Yale field hockey’s win against Holy Cross came at an opportune time, boosting morale for the previously winless Bulldogs before they open Ivy League play against Harvard this upcoming Saturday.
After losing to Providence (5-2) Sept. 7, Saturday’s 3-1 victory was especially satisfying considering Holy Cross (1-4) actually defeated Providence 1-0 last Wednesday.
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“For Holy Cross to have beat Providence, a team that we lost to by a pretty large margin, says a lot for us in beating them,” said head coach Pam Stuper.
“I’m really proud of us for getting a win.”
The Bulldogs took control of the game 20 minutes in, when forward Ashley McCauley ’10 dribbled the ball from midfield and, with no one in front of her, drew out Holy Cross goalie Erin Singleton long enough to place the ball in the net.
“Ashley’s goal is a testament to knowing what your opponent has,” said Stuper, referring to the Singleton’s height and aggressiveness. “You have to move [Singleton] … I was very proud of [McCauley] for recognizing that and implementing it to put us on the scoreboard at the start of the game.”
Six minutes later, Jayna Whitcher ’09 scored off of a rebound to end the first half with Yale leading 2-0.
The Crusaders’ Katie Aylward scored on goalie Charlotte Goins ’10 at the beginning of the second stanza, halving Yale’s two-point advantage. With six minutes left in the game, however, a penalty corner let midfielder Katie Cantore ’10 gain back Yale’s edge. The Bulldogs held off the Crusaders for the rest of the game, finishing 3-1 in their first victory of the season. Yale ended with 17 shots to Holy Cross’ seven, and an 11-3 advantage in penalty corners.
“We willed ourselves to win. We weren’t going to lose again,” Goins said.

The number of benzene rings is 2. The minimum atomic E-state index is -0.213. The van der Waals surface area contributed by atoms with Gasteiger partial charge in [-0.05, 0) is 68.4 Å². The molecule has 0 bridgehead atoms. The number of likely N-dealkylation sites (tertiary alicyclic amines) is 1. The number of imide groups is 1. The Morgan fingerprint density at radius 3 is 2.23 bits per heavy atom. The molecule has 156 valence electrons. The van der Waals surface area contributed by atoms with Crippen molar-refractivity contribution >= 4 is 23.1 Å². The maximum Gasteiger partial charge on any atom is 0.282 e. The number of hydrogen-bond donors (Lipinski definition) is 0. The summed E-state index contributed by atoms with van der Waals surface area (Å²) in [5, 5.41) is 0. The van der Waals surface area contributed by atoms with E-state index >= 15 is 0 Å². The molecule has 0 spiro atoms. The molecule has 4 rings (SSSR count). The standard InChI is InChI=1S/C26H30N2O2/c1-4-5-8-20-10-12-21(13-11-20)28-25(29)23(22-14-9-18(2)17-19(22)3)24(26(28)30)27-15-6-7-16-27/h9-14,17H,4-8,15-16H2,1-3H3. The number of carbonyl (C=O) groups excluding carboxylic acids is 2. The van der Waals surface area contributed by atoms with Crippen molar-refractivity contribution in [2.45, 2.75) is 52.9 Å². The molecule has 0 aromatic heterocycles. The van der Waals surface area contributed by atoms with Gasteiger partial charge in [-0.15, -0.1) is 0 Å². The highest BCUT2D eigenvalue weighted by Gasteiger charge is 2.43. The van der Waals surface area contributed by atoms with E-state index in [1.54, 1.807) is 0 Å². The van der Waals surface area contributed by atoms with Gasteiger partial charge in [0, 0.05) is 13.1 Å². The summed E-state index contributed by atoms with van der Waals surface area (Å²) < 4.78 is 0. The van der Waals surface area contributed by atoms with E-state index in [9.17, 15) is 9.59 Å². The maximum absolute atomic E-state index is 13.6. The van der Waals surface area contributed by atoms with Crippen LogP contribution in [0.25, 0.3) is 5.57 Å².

Although the team was proud of playing well in their last game against UConn, they were especially focused on winning against Holy Cross.
The attention paid off.
“I think we trusted each other more, we really went all out,” Goins said.
Stuper also said she was happy with the win, though she recognized room for improvement, including strengthening the team’s press and capitalizing on opportunities near the goal.
“I mean, we had 15 shots and three goals,” Stuper said. “That’s not bad. But I wouldn’t have minded five out of 15 shots.”
Almost every player on the team got substantial playing time in Saturday’s game, including continued contribution from the freshmen.
The game was especially significant for Cantore, who had only two goals all of last season.
“I told Katie that the difference between last year and this year is that she’s becoming a scorer,” said Stuper. “Instead of being the most underrated player in the league, people are going to take notice, because that part of her game has gotten stronger and she’s starting to put herself on the scoreboard.”
Cantore was not sure whether she would continue to score more this season, but agreed that this game was good for the team.
“We are psyched going into our Ivy League play with this game behind us,” Cantore said. “We saw that we can work together and support each other and that the pieces will fall into place on the field.”